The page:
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Minister for Industry, Trade and Tourism for the Republic of Fiji, Hon Faiyaz Siddiq Koya

New diaspora report shows investment gap

17 April 2018

Immigrants to the United Kingdom from Commonwealth countries are not investing as much money back to their home countries as they could. This ‘investment gap’ is a key finding from the first comprehensive assessment of UK diaspora investment.

The report, Understanding the Investment Potential of the Commonwealth Diaspora presents the results of a Commonwealth survey which identifies the untapped investment potential of six UK-based diaspora communities and measures its likely impact on their countries of origin.

The report was launched today by the Minister for Industry & Trade and Tourism for the Republic of Fiji, Hon Faiyaz Siddiq Koya at a joint session of the Women’s and Business Forums.

The report shows a gap between potential investors (64 per cent of respondents and 83 per cent of business owners) and those who actually have a savings accounts in their country of origin (42 per cent). It identifies a range of challenges – including perceived corruption, poor governance, fluctuating currencies, and a lack information which must be addressed if this gap is to be bridged.

Commonwealth Secretary-General Patricia Scotland said, “The survey shows that increased Commonwealth collaboration on economic incentives and innovative solutions could stimulate significantly increased flows of diaspora investment. Such action would generate valuable new transnational streams of finance to strengthen economic development, productive capacity and financial stability.”

UK-based High Commissions of six member countries – Bangladesh, Fiji, Ghana, Jamaica, Kenya and Nigeria –collaborated with the Commonwealth Secretariat on the report. These countries represent the Commonwealth’s diverse membership, have high remittance inflows and are actively pursuing initiatives to leverage diaspora finance.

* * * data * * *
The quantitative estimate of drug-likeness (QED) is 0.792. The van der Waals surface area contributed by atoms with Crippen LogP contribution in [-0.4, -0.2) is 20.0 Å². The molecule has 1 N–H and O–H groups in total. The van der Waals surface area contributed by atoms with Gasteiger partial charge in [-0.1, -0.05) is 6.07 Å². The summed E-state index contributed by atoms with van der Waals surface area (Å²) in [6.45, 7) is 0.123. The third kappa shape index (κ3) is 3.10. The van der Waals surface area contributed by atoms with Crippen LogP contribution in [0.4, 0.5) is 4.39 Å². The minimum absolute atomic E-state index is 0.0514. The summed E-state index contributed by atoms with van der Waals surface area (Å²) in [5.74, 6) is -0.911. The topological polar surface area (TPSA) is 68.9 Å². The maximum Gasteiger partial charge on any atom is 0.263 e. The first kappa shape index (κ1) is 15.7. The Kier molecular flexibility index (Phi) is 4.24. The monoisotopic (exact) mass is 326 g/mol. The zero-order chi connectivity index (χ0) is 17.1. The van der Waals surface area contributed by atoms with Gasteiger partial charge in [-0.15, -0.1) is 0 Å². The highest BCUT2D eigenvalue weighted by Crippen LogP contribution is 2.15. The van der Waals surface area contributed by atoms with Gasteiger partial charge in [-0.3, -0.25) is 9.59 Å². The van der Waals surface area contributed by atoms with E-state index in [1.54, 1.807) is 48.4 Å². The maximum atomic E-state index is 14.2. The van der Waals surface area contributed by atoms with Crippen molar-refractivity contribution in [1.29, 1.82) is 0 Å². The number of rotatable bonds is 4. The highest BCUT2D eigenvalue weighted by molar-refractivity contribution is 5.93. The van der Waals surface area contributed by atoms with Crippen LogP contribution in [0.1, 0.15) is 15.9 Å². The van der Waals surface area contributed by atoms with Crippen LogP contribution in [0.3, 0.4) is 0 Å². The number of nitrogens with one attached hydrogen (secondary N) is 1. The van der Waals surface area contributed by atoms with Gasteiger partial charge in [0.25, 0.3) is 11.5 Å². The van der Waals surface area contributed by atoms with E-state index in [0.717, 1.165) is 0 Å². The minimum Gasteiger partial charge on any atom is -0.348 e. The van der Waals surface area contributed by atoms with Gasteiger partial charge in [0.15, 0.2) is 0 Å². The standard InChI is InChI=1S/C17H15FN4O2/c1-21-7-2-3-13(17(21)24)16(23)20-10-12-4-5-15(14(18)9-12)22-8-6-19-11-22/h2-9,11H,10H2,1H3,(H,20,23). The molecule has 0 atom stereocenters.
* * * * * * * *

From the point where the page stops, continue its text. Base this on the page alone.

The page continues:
Other findings include:

  • Fifty-six per cent of those surveyed cited corruption as the main barrier to investment. Other obstacles include political instability and security concerns, weak legal frameworks and enforcement, and excessive bureaucracy;
  • More than 52 per cent of respondents were interested in setting up a business over and above any other form of investment.

At the launch ceremony Minister Koya said: “The diaspora can be a huge asset for the development of the countries.  They are a potential source of opportunities for trade, investment, innovation and professional networks that home countries can depend on.  This study shows that diasporas have the potential to significantly increase their impact on development by scaling-up savings and investments.”

The report can be used to guide Commonwealth countries seeking to capitalise on diaspora investment. It provides a detailed summary of inherent preferences of diaspora communities, focusing on their potential and capacity to invest in countries of origin. The research also identifies existing practices and inclinations for future savings, financial risks and mechanisms to address these to incentivise savings.

The report marks the end of Phase 1 of the Commonwealth Secretariat’s project to mobilise diaspora capital for investments and savings in Commonwealth developing countries. Phase 2 will use the survey findings to develop country-specific diaspora finance projects, such as diaspora engagement or investment facilitation strategies.  It will also feature the rollout of a toolkit to promote and facilitate diaspora investments.

Results of the Commonwealth Diaspora Investor Survey

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